This past weekend, the quarantine placed on Cohort One boarders at Andover was lifted, bringing joy to hundreds of students as they were allowed to mingle with friends from all across campus for the first time in months. Even with the quarantine period over, students were still expected to maintain social distancing and masking outside of their pods to reduce the spread of Covid-19 on campus. However, despite these regulations and the consequences for not following these rules being frequently repeated by faculty members, many students have largely ignored these guidelines at school-sponsored events like the Senior class “fresh air fun” social, and inside dining tents across campus. To the dismay of many, students of different pods and dorms were observed in large groups in close contact with each other during these events, with campus adults in attendance not intervening despite the breaking of social distancing guidelines.
After the return of Cohort One day students, it has become increasingly important for the student body not to develop a false sense of security from the lack of detected cases. Although confining boarding students to campus may help decrease the likelihood of an outbreak, it ultimately will come down to whether students strictly adhere to the precautions set in place for their own safety. As students, we must hold ourselves and each other accountable as we look out for the safety of others, including faculty members and families living on campus, Commons employees, OPP employees, and others who work and live in spaces we inhabit. Furthermore, the ability to maintain lax attitudes about masking and social distancing reflects the privilege inherent to predominantly white institutions like Andover: BIPOC communities have been disproportionately impacted by the pandemic due to systemic racism in health care and the economic recession.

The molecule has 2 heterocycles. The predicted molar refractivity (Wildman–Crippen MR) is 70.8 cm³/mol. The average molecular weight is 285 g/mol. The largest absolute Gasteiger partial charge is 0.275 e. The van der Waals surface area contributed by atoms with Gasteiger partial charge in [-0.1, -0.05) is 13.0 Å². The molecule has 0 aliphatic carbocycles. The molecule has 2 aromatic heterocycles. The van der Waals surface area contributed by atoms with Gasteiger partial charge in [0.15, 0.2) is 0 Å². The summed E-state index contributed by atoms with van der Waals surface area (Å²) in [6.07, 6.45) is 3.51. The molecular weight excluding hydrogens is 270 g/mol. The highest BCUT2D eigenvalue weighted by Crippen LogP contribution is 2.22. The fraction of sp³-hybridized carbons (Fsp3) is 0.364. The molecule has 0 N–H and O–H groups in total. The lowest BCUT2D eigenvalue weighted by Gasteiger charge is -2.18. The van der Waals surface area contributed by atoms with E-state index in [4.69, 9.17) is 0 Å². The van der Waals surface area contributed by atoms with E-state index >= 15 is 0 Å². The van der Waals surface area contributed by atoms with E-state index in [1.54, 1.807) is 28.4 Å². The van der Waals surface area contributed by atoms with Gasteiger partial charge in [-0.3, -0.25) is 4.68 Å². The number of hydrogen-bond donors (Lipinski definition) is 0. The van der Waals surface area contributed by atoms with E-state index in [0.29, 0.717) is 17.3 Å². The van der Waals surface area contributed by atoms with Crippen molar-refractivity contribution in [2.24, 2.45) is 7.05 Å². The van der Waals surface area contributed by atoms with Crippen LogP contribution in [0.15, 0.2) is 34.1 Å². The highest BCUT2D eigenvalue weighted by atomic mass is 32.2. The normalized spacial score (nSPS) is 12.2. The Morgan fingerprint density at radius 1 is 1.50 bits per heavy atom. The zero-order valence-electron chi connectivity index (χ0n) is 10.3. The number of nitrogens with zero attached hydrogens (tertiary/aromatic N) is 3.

While students must take accountability for their actions and maintain social distancing on campus, it is also important that faculty members supervising student activities must enforce these rules with equity among all students and be more clear about the real costs of not social distancing. Those who do not follow social distancing guidelines have been threatened with dismissal from campus in several emails sent by administrators, but when faculty members fail to break up large groups of students huddled together, these consequences appear to be simply a scare tactic. Instead, the administration must emphasize that the real consequence of rule violations or an outbreak is more than students simply being sent home: the lives of those most vulnerable are on the line.
Looking at the current statistics, it is clear that this pandemic is far from over, with the world surpassing one million Covid-19 related deaths this week and over 200,000 of these deaths belonging to the U.S. Consequently, the campus community must act accordingly, because following social-distancing rules is not simply a matter of inconvenience. It is a matter of life or death.
This editorial represents the views of The Phillipian, vol. CXLIII